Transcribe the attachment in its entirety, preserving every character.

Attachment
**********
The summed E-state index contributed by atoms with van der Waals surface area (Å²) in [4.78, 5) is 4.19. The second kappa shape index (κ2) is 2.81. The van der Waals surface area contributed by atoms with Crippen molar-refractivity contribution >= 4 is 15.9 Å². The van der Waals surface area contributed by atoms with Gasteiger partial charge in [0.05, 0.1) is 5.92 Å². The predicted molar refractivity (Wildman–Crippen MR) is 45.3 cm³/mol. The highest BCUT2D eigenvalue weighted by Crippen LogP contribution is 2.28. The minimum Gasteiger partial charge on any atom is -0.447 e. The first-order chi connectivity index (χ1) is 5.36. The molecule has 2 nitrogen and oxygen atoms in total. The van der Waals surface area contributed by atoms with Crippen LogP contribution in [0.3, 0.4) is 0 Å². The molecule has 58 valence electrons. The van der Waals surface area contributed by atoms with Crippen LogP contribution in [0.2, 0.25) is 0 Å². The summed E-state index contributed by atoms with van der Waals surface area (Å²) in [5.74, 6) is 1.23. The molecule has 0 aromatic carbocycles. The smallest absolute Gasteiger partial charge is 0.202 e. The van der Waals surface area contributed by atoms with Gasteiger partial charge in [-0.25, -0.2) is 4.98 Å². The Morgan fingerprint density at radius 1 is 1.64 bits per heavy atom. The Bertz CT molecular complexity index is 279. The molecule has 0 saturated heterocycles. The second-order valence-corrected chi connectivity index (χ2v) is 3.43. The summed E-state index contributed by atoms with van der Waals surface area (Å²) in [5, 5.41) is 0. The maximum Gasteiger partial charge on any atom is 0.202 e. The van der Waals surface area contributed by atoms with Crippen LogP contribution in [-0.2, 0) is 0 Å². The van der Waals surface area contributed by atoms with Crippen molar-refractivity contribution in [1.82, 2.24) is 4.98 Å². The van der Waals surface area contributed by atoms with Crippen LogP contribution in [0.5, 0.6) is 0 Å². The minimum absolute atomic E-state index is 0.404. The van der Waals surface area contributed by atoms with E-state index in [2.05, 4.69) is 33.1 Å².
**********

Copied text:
The summed E-state index contributed by atoms with van der Waals surface area (Å²) in [4.78, 5) is 4.19. The second kappa shape index (κ2) is 2.81. The van der Waals surface area contributed by atoms with Crippen molar-refractivity contribution >= 4 is 15.9 Å². The van der Waals surface area contributed by atoms with Gasteiger partial charge in [0.05, 0.1) is 5.92 Å². The predicted molar refractivity (Wildman–Crippen MR) is 45.3 cm³/mol. The highest BCUT2D eigenvalue weighted by Crippen LogP contribution is 2.28. The minimum Gasteiger partial charge on any atom is -0.447 e. The first-order chi connectivity index (χ1) is 5.36. The molecule has 2 nitrogen and oxygen atoms in total. The van der Waals surface area contributed by atoms with Crippen LogP contribution in [0.3, 0.4) is 0 Å². The molecule has 58 valence electrons. The van der Waals surface area contributed by atoms with Crippen LogP contribution in [0.2, 0.25) is 0 Å². The summed E-state index contributed by atoms with van der Waals surface area (Å²) in [5.74, 6) is 1.23. The molecule has 0 aromatic carbocycles. The smallest absolute Gasteiger partial charge is 0.202 e. The van der Waals surface area contributed by atoms with Gasteiger partial charge in [-0.25, -0.2) is 4.98 Å². The Morgan fingerprint density at radius 1 is 1.64 bits per heavy atom. The Bertz CT molecular complexity index is 279. The molecule has 0 saturated heterocycles. The second-order valence-corrected chi connectivity index (χ2v) is 3.43. The summed E-state index contributed by atoms with van der Waals surface area (Å²) in [5, 5.41) is 0. The maximum Gasteiger partial charge on any atom is 0.202 e. The van der Waals surface area contributed by atoms with Crippen LogP contribution in [-0.2, 0) is 0 Å². The van der Waals surface area contributed by atoms with Crippen molar-refractivity contribution in [1.82, 2.24) is 4.98 Å². The van der Waals surface area contributed by atoms with Crippen LogP contribution in [0.5, 0.6) is 0 Å². The minimum absolute atomic E-state index is 0.404. The van der Waals surface area contributed by atoms with E-state index in [2.05, 4.69) is 33.1 Å².